Seasonal Food Security Assessment Afghanistan
Seasonal Food Security Assessment Afghanistan
Know the level of food insecurity in the provinces as well as at national level.Identify vulnerable groups, at provincial and at national level.Understand the livelihoods and corresponding vulnerability.Learn about shocks causing food insecurity.Know about key factors affecting food availability, access and food utilization (intra-households).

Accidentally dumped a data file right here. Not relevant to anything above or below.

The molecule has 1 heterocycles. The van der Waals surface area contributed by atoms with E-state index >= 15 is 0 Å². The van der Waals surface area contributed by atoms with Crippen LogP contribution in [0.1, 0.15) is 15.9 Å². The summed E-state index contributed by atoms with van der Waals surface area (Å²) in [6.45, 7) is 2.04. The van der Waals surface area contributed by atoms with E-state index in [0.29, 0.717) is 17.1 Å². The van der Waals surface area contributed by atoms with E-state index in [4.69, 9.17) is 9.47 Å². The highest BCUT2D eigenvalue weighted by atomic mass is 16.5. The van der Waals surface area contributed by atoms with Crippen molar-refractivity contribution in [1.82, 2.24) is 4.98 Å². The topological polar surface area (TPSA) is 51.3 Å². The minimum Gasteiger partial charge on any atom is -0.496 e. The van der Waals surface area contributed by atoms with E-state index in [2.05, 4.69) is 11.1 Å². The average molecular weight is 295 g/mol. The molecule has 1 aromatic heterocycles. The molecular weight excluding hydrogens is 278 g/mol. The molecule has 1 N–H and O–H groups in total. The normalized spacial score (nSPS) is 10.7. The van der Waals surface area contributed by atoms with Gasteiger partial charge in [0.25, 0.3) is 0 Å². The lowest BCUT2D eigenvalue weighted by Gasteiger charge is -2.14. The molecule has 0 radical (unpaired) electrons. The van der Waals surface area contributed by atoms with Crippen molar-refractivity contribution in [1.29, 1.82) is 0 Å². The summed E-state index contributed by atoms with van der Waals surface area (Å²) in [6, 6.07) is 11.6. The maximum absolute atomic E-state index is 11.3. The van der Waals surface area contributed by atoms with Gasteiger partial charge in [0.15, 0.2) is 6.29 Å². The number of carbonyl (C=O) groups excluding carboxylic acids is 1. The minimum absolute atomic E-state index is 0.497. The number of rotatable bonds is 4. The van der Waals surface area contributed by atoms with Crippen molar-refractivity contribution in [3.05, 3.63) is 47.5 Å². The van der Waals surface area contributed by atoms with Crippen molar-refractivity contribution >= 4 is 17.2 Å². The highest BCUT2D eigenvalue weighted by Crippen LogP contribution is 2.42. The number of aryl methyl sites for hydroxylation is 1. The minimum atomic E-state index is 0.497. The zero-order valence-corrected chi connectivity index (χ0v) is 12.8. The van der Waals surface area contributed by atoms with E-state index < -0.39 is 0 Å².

The Seasonal Food Security Assessment (SFSA) 2014 is the third consecutive survey since 2012. The SFSAs aimed at identifying the causes and intensity of food insecurity by various geographical locations, namely provinces. Occurrence of natural disasters is a regular phenomenon in Afghanistan and once coupled with security issues makes a significant damage to livelihoods. During the last 4 years, many provinces have been hit by natural disasters like flood, drought, heavy snow, landslides and price hike, while others by high security incidents and risks. These multidimensional shocks adversely affected the livelihoods and made many people highly food insecure and vulnerable to various shocks. The SFSA 2014 was carried out in all 34 provinces, covering 8,500 households, 850 communities and 177 traders throughout the country. The assessment was conducted during May-July 2014. Twenty-four international and national organizations (8 national NGOs and 12 international NGOs) took part in the survey. Total 93.3 percent of the households were interviewed before the harvest took place, while, 6.1 percent interviewed during harvest time. According to the assessment, the overall family size is 10.2 in surveyed households, where in rural it is 10.7 while 8.7 in urban, a significant difference between urban-rural. The female-headed households are 4.4 percent in urban and 3.7 percent in rural. Majority of the head of households are in the age group of 45-64 years both in rural as well as urban. On average, 7.9 percent of the household heads are disabled. Among these, 3.2 percent are not able to work while 4.7 percent are able to do some work. The disability ratio is higher in rural as 8.4 percent compared to urban as 6.3 percent. The percentage of households living in temporary shelter/tent is higher in rural (5.5 percent) compared to urban (2.5 percent). A significant number of households, 2.9 percent are IDPs, 5.0 percent are returnees and 0.6 percent are Kuchis. The IDPs percentage is higher in urban areas (3.6 percent) as compared to rural (2.7 percent). More than 43 percent of the households have suffered one or more shocks during the past 3 months. The shocks reported by higher percentage of households are severe sickness/death of breadwinner (20 percent), natural disasters (18.2 percent) and very high insecurity (16.5 percent). In fact, the mentioned three types of disasters affected more than 50 percent of the population country-wide. Households spent 61.6 percent on food and 38.4 percent on non-food items during the month before the assessment. The higher percentage of spending on food was reported in Nooristan (79 percent), Badghis (78.4 percent), Nimroz (76.5 percent), Panjsher (68.4 percent) and Baghlan (67 percent). A drastic fluctuation due to seasonality was observed in livelihoods related to agriculture as it was the main livelihood of 42.9 percent of households in spring, which reduced to 37.6 percent in summer, then to 20.8 percent in fall and declined to only 8.1 percent in winter. The first income source, on average, contributed 47.8 percent of the total income, the second for 30 percent and third for 22 percent. On average, households kept cereal stock for 5.7 months during last year. The cereal stocks at household level remained almost the same as in 2012 with a slight improvement. The cereal stocks declined in certain provinces during 2013 compared to 2012. The highest decline was witnessed in Ghor by 26.2 percent, followed by Badakhshan (15.8 percent), Laghman (12.5 percent) and Nimroz (9.1 percent) Cereals were mostly purchased from markets and reported by 64.3 percent households, while 34.5 percent consumed their own production. Food aid contributed to 0.4 percent of the households. Livestock products (dairy) was from own source for majority of the households (53.4 percent). Wheat grain is mostly produced locally, however, 43 percent is imported from abroad or elsewhere. Wheat flour import is much higher in all major markets of the country. The high quality wheat flour import is around 82 percent, while low quality is 66 percent. On average, 20.5 percent of the surveyed households are food insecure, 46.3 percent are at borderline and 33.3 percent are food secure. The percentage of food insecure in higher in urban areas as 23.6 percent compared to 19.5 percent in rural. However, the borderline households percentage is higher in rural (47.3 percent) compared to urban (43 percent). The highest share of food insecure households is found in Nooristan (58 percent), followed by Nimroz (56.5 percent), Badakhshan (56.4 percent). Among various vulnerable groups, the highly food insecure are the head of households who separated/divorced, disabled, households living in public building and open space, returnees and IDPs, households having no livestock, households with no or small irrigated land, households with no income and those farmers who did not grow crops this season.